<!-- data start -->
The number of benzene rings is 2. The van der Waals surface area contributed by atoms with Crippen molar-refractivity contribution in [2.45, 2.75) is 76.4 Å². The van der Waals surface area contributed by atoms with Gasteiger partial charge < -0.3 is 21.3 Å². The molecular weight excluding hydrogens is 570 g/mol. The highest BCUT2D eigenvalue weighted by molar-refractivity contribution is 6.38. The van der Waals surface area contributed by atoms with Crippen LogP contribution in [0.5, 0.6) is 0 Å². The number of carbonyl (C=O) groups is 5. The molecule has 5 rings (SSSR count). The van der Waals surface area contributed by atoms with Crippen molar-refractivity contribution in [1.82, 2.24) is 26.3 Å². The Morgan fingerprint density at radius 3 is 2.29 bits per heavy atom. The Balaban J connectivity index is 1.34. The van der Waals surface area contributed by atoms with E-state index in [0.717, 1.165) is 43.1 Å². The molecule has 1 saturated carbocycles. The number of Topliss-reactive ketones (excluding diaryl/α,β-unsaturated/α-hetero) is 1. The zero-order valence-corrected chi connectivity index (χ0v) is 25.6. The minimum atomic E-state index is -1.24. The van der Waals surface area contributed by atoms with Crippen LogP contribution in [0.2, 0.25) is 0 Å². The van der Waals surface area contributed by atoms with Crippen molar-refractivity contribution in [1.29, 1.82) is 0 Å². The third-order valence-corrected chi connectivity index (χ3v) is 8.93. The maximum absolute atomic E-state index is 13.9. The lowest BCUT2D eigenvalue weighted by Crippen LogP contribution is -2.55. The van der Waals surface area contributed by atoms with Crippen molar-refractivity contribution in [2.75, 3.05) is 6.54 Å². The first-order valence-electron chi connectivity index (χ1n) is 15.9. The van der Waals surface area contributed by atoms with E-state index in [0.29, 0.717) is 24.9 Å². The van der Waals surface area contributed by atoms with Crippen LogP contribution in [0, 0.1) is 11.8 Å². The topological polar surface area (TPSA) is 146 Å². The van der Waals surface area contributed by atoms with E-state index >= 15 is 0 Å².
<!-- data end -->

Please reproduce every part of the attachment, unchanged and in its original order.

The number of benzene rings is 2. The van der Waals surface area contributed by atoms with Crippen molar-refractivity contribution in [2.45, 2.75) is 76.4 Å². The van der Waals surface area contributed by atoms with Gasteiger partial charge < -0.3 is 21.3 Å². The molecular weight excluding hydrogens is 570 g/mol. The highest BCUT2D eigenvalue weighted by molar-refractivity contribution is 6.38. The van der Waals surface area contributed by atoms with Crippen LogP contribution in [0.5, 0.6) is 0 Å². The number of carbonyl (C=O) groups is 5. The molecule has 5 rings (SSSR count). The van der Waals surface area contributed by atoms with Crippen molar-refractivity contribution in [1.82, 2.24) is 26.3 Å². The Morgan fingerprint density at radius 3 is 2.29 bits per heavy atom. The Balaban J connectivity index is 1.34. The van der Waals surface area contributed by atoms with E-state index in [0.717, 1.165) is 43.1 Å². The molecule has 1 saturated carbocycles. The number of Topliss-reactive ketones (excluding diaryl/α,β-unsaturated/α-hetero) is 1. The zero-order valence-corrected chi connectivity index (χ0v) is 25.6. The minimum atomic E-state index is -1.24. The van der Waals surface area contributed by atoms with Crippen LogP contribution in [0.2, 0.25) is 0 Å². The van der Waals surface area contributed by atoms with Crippen molar-refractivity contribution in [1.29, 1.82) is 0 Å². The third-order valence-corrected chi connectivity index (χ3v) is 8.93. The maximum absolute atomic E-state index is 13.9. The lowest BCUT2D eigenvalue weighted by Crippen LogP contribution is -2.55. The van der Waals surface area contributed by atoms with Crippen molar-refractivity contribution in [2.75, 3.05) is 6.54 Å². The first-order valence-electron chi connectivity index (χ1n) is 15.9. The van der Waals surface area contributed by atoms with E-state index in [0.29, 0.717) is 24.9 Å². The van der Waals surface area contributed by atoms with Crippen LogP contribution in [0, 0.1) is 11.8 Å². The topological polar surface area (TPSA) is 146 Å². The van der Waals surface area contributed by atoms with E-state index >= 15 is 0 Å².